Significant antiviral activity of bulevirtide for treatment of chronic hepatitis D infection
Between 10 and 20 million people worldwide are infected with hepatitis D virus (HDV). HDV infection is always associated with hepatitis B virus infection. So far there has been no satisfactory therapeutic option for this most severe form of chronic viral hepatitis. In a multicenter Phase II clinical trial, an international research team was now able to show that the 24-week application of the drug candidate bulevirtide, developed by DZIF virologist Prof. Stephan Urban, significantly reduced hepatitis D viral load in blood serum and liver. Treatment with the novel entry inhibitor therefore represents a promising strategy for patients with chronic HDV infection.
Of the approximately 250 million people worldwide chronically infected with hepatitis B virus (HBV), between 10 and 20 million are also infected with hepatitis D virus (HDV). HDV uses HBV as a helper virus by packaging its RNA genetic material into HBV envelopes. This co-infection leads to the most severe course of viral liver disease. Unfortunately, the antiviral drugs currently available to treat HBV-infected patients can only be used effectively in a small proportion of HDV patients and may also cause side effects. With the development of bulevirtide—an antiviral agent conditionally approved in the EU since 2020 that blocks the entry of hepatitis B and hepatitis D viruses into liver cells—the goal of successfully treating hepatitis D has come much closer.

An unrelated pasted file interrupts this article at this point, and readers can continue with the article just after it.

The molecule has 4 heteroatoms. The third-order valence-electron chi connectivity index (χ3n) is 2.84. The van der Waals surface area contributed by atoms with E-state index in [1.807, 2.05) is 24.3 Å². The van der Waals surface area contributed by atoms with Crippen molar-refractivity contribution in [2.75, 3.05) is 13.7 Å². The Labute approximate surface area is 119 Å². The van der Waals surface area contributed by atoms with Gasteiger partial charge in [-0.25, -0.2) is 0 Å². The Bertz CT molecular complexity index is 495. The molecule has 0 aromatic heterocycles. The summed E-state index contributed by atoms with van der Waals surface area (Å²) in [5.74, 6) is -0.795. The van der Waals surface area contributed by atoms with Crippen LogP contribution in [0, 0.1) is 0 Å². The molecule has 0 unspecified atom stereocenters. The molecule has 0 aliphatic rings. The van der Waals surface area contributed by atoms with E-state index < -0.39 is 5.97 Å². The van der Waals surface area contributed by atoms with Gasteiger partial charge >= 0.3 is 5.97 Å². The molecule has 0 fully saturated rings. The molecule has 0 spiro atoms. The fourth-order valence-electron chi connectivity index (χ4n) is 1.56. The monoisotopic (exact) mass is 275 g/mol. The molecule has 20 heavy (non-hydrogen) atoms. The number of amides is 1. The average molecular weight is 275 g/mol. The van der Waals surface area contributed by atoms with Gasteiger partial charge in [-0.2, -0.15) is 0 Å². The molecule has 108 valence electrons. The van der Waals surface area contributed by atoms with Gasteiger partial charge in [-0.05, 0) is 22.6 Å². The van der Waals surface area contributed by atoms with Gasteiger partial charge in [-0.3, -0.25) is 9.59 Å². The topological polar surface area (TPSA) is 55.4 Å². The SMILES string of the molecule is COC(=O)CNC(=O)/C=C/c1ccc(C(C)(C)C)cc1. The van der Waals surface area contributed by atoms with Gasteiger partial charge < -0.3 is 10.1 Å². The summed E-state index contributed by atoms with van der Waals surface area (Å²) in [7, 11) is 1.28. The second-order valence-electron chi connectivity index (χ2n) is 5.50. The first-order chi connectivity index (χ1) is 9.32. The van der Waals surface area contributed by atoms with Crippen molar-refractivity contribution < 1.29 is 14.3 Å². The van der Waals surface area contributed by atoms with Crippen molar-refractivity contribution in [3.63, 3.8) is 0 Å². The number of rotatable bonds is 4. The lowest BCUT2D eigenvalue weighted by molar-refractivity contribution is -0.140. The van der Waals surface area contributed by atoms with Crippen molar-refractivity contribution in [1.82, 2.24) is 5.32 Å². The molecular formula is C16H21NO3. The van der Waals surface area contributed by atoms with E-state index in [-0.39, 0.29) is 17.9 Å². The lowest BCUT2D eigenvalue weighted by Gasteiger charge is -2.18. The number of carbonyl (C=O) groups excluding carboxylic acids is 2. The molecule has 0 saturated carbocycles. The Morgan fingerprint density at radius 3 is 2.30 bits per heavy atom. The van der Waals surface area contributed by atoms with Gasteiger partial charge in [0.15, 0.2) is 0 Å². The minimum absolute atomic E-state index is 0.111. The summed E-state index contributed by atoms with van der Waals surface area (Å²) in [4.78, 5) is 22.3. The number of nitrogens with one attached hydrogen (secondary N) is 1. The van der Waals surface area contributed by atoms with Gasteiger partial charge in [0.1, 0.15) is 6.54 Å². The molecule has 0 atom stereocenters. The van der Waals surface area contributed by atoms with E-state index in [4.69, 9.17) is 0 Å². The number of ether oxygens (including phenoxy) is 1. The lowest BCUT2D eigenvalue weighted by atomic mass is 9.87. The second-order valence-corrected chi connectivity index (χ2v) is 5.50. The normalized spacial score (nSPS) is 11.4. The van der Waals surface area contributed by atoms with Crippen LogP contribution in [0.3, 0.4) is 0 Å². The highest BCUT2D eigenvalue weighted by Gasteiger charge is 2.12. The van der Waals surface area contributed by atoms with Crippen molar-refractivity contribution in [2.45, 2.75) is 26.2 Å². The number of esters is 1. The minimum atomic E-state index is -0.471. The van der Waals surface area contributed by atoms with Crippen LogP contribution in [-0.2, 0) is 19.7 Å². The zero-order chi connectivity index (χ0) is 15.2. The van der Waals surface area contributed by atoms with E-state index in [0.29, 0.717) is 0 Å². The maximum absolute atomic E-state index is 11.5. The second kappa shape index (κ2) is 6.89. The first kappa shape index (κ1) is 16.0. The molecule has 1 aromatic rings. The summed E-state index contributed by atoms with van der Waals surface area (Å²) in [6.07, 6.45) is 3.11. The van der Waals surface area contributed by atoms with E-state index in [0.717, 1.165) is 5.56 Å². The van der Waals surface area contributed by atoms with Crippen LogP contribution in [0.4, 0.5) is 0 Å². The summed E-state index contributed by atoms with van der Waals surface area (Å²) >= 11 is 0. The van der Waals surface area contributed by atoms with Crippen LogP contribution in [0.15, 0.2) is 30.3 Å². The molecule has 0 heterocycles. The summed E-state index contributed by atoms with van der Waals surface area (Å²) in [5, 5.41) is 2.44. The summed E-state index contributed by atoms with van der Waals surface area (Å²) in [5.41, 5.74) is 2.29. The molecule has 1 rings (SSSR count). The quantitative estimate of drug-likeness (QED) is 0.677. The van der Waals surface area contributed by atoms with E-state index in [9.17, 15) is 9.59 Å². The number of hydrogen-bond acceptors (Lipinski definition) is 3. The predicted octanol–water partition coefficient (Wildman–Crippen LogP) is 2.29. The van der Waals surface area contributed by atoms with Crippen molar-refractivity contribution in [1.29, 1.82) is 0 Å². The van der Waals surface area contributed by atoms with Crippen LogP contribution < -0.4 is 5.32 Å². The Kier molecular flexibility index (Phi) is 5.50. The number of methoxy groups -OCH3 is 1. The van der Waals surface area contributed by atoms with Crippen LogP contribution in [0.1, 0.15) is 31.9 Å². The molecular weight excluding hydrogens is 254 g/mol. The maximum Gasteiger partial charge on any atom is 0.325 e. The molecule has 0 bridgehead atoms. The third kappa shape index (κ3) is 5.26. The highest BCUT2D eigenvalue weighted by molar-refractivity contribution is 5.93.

The antiviral activity of bulevirtide was tested in a multicenter Phase II study in a total of 120 HBV/HDV-positive patients, 59 of whom had already developed liver cirrhosis. The analysis of the study, published in the journal The Lancet Infectious Diseases, showed that application of bulevirtide for 24 weeks significantly reduced the concentration of HDV RNA in the blood serum and liver of the subjects and was well tolerated by the study participants.
Although the concentration of hepatitis D virus RNA increased again in most patients after cessation of the medication, the study demonstrates very good response rates, but also indicates that longer-term treatment with bulevirtide is necessary. Efficacy in patients with established cirrhosis continues to demonstrate the safe applicability of bulevirtide in those with advanced liver disease, although no patients with decompensated cirrhosis—a condition denoting end-stage liver disease—were treated. Whether long-term treatment can also lead to permanent reduction of the viral load or even a complete loss of the virus is being investigated in ongoing further studies.
"For affected patients, the study results are of great relevance. Crucially, not only were reduced hepatitis D virus levels observed, but in most cases liver values improved significantly. Furthermore, the daily injections are no problem in everyday life of those affected. The tolerability is really excellent," says DZIF-scientist Prof. Heiner Wedemeyer, director of the Department of Gastroenterology, Hepatology and Endocrinology at Hannover Medical School and clinical leader of the phase II and III studies on bulevirtide.
"Due to the availability of liver biopsies, this study provides unique opportunities to investigate viral load and thus the efficacy of bulevirtide not only serologically, but also in the liver, the site of viral replication," says study co-author and DZIF-scientist Prof. Maura Dandri of the University Medical Center Hamburg-Eppendorf.
"The successful development of bulevirtide from basic research into clinical practice is of drastic importance for many patients for whom there was no treatment option so far," says study last author Prof. Stephan Urban, DZIF-Professor for Translational Virology and head of the Hepatitis B Research Group at Heidelberg University.